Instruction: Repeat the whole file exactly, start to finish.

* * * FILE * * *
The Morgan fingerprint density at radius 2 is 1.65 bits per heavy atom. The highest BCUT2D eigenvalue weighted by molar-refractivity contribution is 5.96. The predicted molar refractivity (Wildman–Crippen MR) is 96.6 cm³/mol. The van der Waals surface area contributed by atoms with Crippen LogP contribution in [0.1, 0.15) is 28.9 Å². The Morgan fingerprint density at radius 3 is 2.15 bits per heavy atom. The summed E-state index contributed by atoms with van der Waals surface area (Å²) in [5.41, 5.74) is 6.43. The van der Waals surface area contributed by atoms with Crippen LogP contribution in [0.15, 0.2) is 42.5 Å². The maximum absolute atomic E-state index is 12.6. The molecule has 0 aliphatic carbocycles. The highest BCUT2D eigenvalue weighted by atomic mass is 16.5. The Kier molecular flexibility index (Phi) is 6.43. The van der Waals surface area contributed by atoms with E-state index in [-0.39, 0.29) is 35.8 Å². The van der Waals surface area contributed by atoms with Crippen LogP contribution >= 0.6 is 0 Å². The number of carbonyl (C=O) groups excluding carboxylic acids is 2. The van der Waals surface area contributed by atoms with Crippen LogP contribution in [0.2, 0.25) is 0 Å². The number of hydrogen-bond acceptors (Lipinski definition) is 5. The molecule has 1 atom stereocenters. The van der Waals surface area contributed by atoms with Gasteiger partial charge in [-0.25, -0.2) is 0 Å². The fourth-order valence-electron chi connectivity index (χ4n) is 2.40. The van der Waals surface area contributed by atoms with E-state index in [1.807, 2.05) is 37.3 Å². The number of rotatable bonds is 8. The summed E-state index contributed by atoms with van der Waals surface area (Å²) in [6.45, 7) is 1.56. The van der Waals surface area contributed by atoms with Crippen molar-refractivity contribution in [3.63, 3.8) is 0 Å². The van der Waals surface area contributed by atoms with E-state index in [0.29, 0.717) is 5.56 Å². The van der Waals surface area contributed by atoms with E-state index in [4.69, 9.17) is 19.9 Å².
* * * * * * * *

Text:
The Morgan fingerprint density at radius 2 is 1.65 bits per heavy atom. The highest BCUT2D eigenvalue weighted by molar-refractivity contribution is 5.96. The predicted molar refractivity (Wildman–Crippen MR) is 96.6 cm³/mol. The van der Waals surface area contributed by atoms with Crippen LogP contribution in [0.1, 0.15) is 28.9 Å². The Morgan fingerprint density at radius 3 is 2.15 bits per heavy atom. The summed E-state index contributed by atoms with van der Waals surface area (Å²) in [5.41, 5.74) is 6.43. The van der Waals surface area contributed by atoms with Crippen LogP contribution in [0.15, 0.2) is 42.5 Å². The maximum absolute atomic E-state index is 12.6. The molecule has 0 aliphatic carbocycles. The highest BCUT2D eigenvalue weighted by atomic mass is 16.5. The Kier molecular flexibility index (Phi) is 6.43. The van der Waals surface area contributed by atoms with E-state index in [-0.39, 0.29) is 35.8 Å². The van der Waals surface area contributed by atoms with Crippen LogP contribution >= 0.6 is 0 Å². The number of carbonyl (C=O) groups excluding carboxylic acids is 2. The van der Waals surface area contributed by atoms with Crippen LogP contribution in [0.2, 0.25) is 0 Å². The number of hydrogen-bond acceptors (Lipinski definition) is 5. The molecule has 1 atom stereocenters. The van der Waals surface area contributed by atoms with Gasteiger partial charge in [-0.25, -0.2) is 0 Å². The fourth-order valence-electron chi connectivity index (χ4n) is 2.40. The van der Waals surface area contributed by atoms with E-state index in [1.807, 2.05) is 37.3 Å². The number of rotatable bonds is 8. The summed E-state index contributed by atoms with van der Waals surface area (Å²) in [6.45, 7) is 1.56. The van der Waals surface area contributed by atoms with Crippen molar-refractivity contribution in [3.63, 3.8) is 0 Å². The van der Waals surface area contributed by atoms with E-state index in [0.29, 0.717) is 5.56 Å². The van der Waals surface area contributed by atoms with E-state index in [4.69, 9.17) is 19.9 Å².